Tanzania > Regions


  • Hi Michele, Just wanted to let you know that Miranda and I had a wonderful safari. I can’t quite believe how fortunate we were with our wildlife sightings and experiences. Our guide was Kevin Mlay and he was very experienced and knowledgeable and looked after us so well. I would certainly recommend him. Olakira Camp was great, they gave us a family tent so we had an extra bedroom which was very good of them, and Alex the manager was such a good host. It was quite an adventure for two middle aged ladies hearing the wildebeest and lions roaring at night over the sound of the rain failing on the tent, then seeing lion prints in the mud in the morning just outside the tent! We saw everything we wanted to including lots of lions, leopards and cheetahs – but my true love are the elephants, such a joy to see the babies wallowing in the mud. My favourite day was spent at the crater, just so much to see and the lions got so close to the land cruiser, just for a bit of shade. Spotting the Black Rhinos was a treat , even at a distance. All the staff were wonderful at all the places we stayed, couldn’t do enough for us, we were treated like royalty. So a big thank you Michele for organising it all for us and recommending such wonderful accommodation and providing such a good company as Asilia as your agents. Thank you again Michele – it was a holiday of a lifetime and one I will never forget.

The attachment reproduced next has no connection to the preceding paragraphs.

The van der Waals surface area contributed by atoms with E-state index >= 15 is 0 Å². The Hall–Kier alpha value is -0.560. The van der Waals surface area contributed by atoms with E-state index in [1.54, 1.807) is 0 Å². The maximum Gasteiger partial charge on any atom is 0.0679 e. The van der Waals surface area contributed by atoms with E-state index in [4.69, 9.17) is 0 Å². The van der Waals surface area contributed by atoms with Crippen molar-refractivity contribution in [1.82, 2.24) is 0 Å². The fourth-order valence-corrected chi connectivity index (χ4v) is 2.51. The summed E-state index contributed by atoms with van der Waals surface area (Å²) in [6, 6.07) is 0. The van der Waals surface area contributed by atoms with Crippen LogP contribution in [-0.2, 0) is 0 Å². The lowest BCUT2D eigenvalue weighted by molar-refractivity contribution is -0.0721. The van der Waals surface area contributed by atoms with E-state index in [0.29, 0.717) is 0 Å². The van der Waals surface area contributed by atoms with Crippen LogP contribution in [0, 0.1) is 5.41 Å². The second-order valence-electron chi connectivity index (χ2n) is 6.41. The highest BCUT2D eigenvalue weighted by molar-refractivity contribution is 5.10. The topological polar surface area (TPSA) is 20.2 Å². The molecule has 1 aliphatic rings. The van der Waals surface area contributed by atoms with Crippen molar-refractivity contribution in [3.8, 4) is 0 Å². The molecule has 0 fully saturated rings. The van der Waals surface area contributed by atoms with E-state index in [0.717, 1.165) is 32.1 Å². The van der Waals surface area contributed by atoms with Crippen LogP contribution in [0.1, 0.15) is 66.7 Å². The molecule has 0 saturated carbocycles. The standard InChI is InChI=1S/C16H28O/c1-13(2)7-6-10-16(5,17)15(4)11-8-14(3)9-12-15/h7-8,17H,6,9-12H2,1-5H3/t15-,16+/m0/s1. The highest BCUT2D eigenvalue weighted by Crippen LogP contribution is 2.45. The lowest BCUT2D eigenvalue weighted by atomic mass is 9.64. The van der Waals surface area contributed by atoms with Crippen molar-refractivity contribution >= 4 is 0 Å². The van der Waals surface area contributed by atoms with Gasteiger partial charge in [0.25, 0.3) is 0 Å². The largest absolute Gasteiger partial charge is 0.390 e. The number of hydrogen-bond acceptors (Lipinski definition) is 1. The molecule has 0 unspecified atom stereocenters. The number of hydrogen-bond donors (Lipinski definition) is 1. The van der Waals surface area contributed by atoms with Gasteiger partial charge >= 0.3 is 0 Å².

Wendy and Miranda from Bedfordshire and Hertfordshire travelled through northern Tanzania



Wildlife regions and attractions in Tanzania

Generally, when planning a safari through Tanzania it is important to remember a couple of points relating to the ‘status’ of land protection. In Tanzania, ‘National Park’ status demands the highest protection to an area, and although there are odd instances where different rules may apply, in the main you will be restricted to on-road driving during the day. Walking will be limited and night drives will not be available. Game Reserves offer slightly less protection to the environment and, historically, were the areas in which hunting safaris took place. Today, some game reserves such as the Selous, have non-hunting designated areas where photographic safaris take place. Walking will be available and, in some instances, so too will night drives or river safaris. Conservation Areas offer the least protection and it is normal for there to be human settlement within the area, here the Conservation status is in place purely to restrict ‘mass development’.